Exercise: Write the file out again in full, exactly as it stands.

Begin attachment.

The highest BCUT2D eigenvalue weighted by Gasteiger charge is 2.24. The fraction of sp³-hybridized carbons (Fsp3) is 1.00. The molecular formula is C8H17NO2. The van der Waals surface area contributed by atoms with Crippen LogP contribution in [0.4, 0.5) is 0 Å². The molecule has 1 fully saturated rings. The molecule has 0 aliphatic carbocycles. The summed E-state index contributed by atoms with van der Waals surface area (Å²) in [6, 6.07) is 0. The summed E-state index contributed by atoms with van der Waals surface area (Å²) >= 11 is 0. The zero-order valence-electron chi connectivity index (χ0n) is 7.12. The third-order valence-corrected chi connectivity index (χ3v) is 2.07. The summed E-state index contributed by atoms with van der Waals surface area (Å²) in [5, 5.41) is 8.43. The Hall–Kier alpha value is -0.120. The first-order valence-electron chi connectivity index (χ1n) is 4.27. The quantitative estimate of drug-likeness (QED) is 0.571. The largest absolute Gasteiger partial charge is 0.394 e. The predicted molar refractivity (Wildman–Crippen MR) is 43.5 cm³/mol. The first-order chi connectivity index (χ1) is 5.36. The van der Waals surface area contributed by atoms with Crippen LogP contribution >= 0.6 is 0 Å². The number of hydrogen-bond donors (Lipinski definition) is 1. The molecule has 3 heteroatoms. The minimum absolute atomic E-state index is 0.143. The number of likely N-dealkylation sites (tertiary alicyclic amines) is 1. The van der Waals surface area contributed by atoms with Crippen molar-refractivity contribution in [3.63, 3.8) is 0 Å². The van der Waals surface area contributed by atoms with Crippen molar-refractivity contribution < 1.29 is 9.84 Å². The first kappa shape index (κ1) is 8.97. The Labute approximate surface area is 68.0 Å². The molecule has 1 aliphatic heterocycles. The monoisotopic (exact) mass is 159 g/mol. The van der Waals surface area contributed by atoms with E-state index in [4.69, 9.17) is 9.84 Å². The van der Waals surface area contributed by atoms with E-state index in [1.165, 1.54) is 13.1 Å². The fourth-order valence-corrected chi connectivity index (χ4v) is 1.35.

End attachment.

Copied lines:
The highest BCUT2D eigenvalue weighted by Gasteiger charge is 2.24. The fraction of sp³-hybridized carbons (Fsp3) is 1.00. The molecular formula is C8H17NO2. The van der Waals surface area contributed by atoms with Crippen LogP contribution in [0.4, 0.5) is 0 Å². The molecule has 1 fully saturated rings. The molecule has 0 aliphatic carbocycles. The summed E-state index contributed by atoms with van der Waals surface area (Å²) in [6, 6.07) is 0. The summed E-state index contributed by atoms with van der Waals surface area (Å²) >= 11 is 0. The zero-order valence-electron chi connectivity index (χ0n) is 7.12. The third-order valence-corrected chi connectivity index (χ3v) is 2.07. The summed E-state index contributed by atoms with van der Waals surface area (Å²) in [5, 5.41) is 8.43. The Hall–Kier alpha value is -0.120. The first-order valence-electron chi connectivity index (χ1n) is 4.27. The quantitative estimate of drug-likeness (QED) is 0.571. The largest absolute Gasteiger partial charge is 0.394 e. The predicted molar refractivity (Wildman–Crippen MR) is 43.5 cm³/mol. The first-order chi connectivity index (χ1) is 5.36. The van der Waals surface area contributed by atoms with Crippen LogP contribution >= 0.6 is 0 Å². The number of hydrogen-bond donors (Lipinski definition) is 1. The molecule has 3 heteroatoms. The minimum absolute atomic E-state index is 0.143. The number of likely N-dealkylation sites (tertiary alicyclic amines) is 1. The van der Waals surface area contributed by atoms with Crippen molar-refractivity contribution in [3.63, 3.8) is 0 Å². The van der Waals surface area contributed by atoms with Crippen molar-refractivity contribution < 1.29 is 9.84 Å². The first kappa shape index (κ1) is 8.97. The Labute approximate surface area is 68.0 Å². The molecule has 1 aliphatic heterocycles. The monoisotopic (exact) mass is 159 g/mol. The van der Waals surface area contributed by atoms with E-state index in [4.69, 9.17) is 9.84 Å². The van der Waals surface area contributed by atoms with E-state index in [1.165, 1.54) is 13.1 Å². The fourth-order valence-corrected chi connectivity index (χ4v) is 1.35.